- Title: VARIOUS: Africans react to the inuaguration of US president Barack Obama
- Date: 22nd January 2009
- Summary: LOME, TOGO (JANUARY 20, 2009) (REUTERS) STREET SCENES/ DOVE MONUMENT TRAFFIC
- Embargoed: 6th February 2009 12:00
- Topics: International Relations,Light / Amusing / Unusual / Quirky
- Reuters ID: LVAT6MC8FQFM6GFHJJFKE3EBLA9
- Story Text: Africans, who, for the first time, feel a real connection with american elections, give their opinions and expectations of the first African-American president of the US, Barack Obama, who was inaugurated on Tuesday.
Residents of Lagos, Nigeria joined millions around the world who tuned in to watch as President Barack Obama was inaugurated the 44th President of the United States of America on Tuesday, (January 20).
Many here say they are ardent Obama supporters and believe his victory is significant for Africans, but also all people of colour.
"About 40 years ago it was never expected that a black man, an African can be the president of America, the main fact that a black man is the president of America is a plus," said Richar Obu, a Lagos resident.
Obama is the son of a black father from Kenya and white mother from Kansas, and his election triumph marks a milestone in US history.
"For the first time in history we can see that somebody is able to achieve his objectives without being judged by his tribe, colour or otherwise I think it's great," added Akintoye Adekumi, another Lagos resident.
Supporters of Obama in Lome, Togo called on African leaders to emulate the democratic process in the US.
"We cannot see these things without thinking about ourselves. This should inspire the leaders in Africa and Togo because if Barack Obama had been excluded, he would not even be a candidate or even elected," Jean Pierre Fabre, a member of parliament.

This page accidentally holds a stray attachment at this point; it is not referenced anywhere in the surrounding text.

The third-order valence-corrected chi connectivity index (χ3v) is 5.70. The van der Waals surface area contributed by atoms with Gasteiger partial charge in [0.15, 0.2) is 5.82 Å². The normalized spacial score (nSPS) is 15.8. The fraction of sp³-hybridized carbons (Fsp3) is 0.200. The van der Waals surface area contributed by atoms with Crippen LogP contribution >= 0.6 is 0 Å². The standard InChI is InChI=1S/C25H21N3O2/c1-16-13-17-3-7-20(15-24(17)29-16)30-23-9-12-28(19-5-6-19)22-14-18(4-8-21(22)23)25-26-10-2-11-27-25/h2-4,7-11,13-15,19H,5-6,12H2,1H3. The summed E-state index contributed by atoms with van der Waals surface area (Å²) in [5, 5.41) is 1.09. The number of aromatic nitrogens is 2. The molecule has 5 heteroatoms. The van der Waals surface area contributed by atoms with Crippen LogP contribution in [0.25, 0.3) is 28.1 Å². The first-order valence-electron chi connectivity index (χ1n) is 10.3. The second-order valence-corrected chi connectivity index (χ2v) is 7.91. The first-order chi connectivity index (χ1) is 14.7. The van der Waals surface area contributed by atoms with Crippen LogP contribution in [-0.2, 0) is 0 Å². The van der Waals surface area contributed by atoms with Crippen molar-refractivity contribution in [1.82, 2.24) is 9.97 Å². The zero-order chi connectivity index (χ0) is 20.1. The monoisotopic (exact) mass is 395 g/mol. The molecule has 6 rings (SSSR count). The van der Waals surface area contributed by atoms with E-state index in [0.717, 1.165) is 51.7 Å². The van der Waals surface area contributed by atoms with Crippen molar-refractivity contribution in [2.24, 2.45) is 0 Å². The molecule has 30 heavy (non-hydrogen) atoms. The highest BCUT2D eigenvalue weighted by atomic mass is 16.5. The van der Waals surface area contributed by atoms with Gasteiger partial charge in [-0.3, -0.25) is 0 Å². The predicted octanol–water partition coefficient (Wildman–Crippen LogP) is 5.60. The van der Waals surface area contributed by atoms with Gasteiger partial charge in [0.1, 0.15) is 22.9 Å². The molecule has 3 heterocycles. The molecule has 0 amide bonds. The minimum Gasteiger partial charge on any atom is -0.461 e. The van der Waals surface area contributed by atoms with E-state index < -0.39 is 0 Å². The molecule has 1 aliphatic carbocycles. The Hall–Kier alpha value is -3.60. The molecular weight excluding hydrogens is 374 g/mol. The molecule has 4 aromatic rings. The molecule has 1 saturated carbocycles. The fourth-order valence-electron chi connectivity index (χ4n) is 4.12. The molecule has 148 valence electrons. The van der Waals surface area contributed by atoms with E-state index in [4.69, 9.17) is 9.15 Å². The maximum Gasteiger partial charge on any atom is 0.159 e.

"I think we have a symbol in the United States that gives us hope for the future and believe that black people, the African people can aspire to great things because it is one of our brothers who became the Head of State of the most powerful nation in the world," added Nicolas Lawson, a businessman.
Many Africans hope Obama's victory will mean more U.S. support for local development and an improvement in living conditions on the world's poorest continent.
"It will bring a lot things to Africa. In his first speech at the inauguration, he said countries that are at the same level as us who are rich do not need anything, that they should help poor countries, he said poor countries, 'we will help you,'" said Frederic Azeglo, head of an Obama support group in Togo.
Also in West Africa, Guineans were keenly following the inauguration proceedings.
"He's the first African to become the president of the Republic of America. It gives great joy and pride to all the Africans. It is really a feeling I cannot describe. Today, we are pleased, all the Guineans, all the Africans," said Alseny Bangoura, a Conakry resident.
"Barack Obama's coming to power might well result in equality in our country," added Youssouf Camara, a student.
Analysts have warned that Obama will be able to do little to bring tangible benefits to Africa, and that he does not have a strong track record of interest in the continent.
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